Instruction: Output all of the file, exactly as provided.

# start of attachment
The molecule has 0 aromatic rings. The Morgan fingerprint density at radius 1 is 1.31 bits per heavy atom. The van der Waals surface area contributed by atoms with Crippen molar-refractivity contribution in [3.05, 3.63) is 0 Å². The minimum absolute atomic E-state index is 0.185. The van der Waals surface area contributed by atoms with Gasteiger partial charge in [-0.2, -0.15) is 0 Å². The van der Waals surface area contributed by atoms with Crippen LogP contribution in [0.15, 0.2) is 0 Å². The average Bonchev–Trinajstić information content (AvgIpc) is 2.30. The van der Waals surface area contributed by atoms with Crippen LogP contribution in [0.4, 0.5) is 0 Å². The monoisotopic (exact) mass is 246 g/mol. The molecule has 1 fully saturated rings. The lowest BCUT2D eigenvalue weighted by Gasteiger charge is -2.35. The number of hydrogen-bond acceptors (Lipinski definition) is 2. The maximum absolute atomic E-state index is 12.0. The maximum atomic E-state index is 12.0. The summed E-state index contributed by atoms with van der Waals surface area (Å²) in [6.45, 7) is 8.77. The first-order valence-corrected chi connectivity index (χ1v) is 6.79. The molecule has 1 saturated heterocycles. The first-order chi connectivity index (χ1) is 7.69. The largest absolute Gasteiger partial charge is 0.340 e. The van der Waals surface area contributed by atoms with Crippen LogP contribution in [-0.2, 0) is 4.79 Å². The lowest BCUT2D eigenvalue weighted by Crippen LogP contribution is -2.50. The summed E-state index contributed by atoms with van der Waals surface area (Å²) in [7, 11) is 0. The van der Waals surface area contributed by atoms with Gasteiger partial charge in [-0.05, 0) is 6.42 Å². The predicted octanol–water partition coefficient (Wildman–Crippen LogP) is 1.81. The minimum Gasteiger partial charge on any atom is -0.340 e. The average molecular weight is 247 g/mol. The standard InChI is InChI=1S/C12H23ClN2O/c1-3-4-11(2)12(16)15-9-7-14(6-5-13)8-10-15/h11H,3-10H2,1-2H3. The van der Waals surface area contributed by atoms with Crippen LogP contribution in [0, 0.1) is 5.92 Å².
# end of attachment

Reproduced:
The molecule has 0 aromatic rings. The Morgan fingerprint density at radius 1 is 1.31 bits per heavy atom. The van der Waals surface area contributed by atoms with Crippen molar-refractivity contribution in [3.05, 3.63) is 0 Å². The minimum absolute atomic E-state index is 0.185. The van der Waals surface area contributed by atoms with Gasteiger partial charge in [-0.2, -0.15) is 0 Å². The van der Waals surface area contributed by atoms with Crippen LogP contribution in [0.15, 0.2) is 0 Å². The average Bonchev–Trinajstić information content (AvgIpc) is 2.30. The van der Waals surface area contributed by atoms with Crippen LogP contribution in [0.4, 0.5) is 0 Å². The monoisotopic (exact) mass is 246 g/mol. The molecule has 1 fully saturated rings. The lowest BCUT2D eigenvalue weighted by Gasteiger charge is -2.35. The number of hydrogen-bond acceptors (Lipinski definition) is 2. The maximum absolute atomic E-state index is 12.0. The maximum atomic E-state index is 12.0. The summed E-state index contributed by atoms with van der Waals surface area (Å²) in [6.45, 7) is 8.77. The first-order valence-corrected chi connectivity index (χ1v) is 6.79. The molecule has 1 saturated heterocycles. The first-order chi connectivity index (χ1) is 7.69. The largest absolute Gasteiger partial charge is 0.340 e. The van der Waals surface area contributed by atoms with Crippen LogP contribution in [-0.2, 0) is 4.79 Å². The lowest BCUT2D eigenvalue weighted by Crippen LogP contribution is -2.50. The summed E-state index contributed by atoms with van der Waals surface area (Å²) in [7, 11) is 0. The van der Waals surface area contributed by atoms with Gasteiger partial charge in [-0.05, 0) is 6.42 Å². The predicted octanol–water partition coefficient (Wildman–Crippen LogP) is 1.81. The minimum Gasteiger partial charge on any atom is -0.340 e. The average molecular weight is 247 g/mol. The standard InChI is InChI=1S/C12H23ClN2O/c1-3-4-11(2)12(16)15-9-7-14(6-5-13)8-10-15/h11H,3-10H2,1-2H3. The van der Waals surface area contributed by atoms with Crippen LogP contribution in [0, 0.1) is 5.92 Å².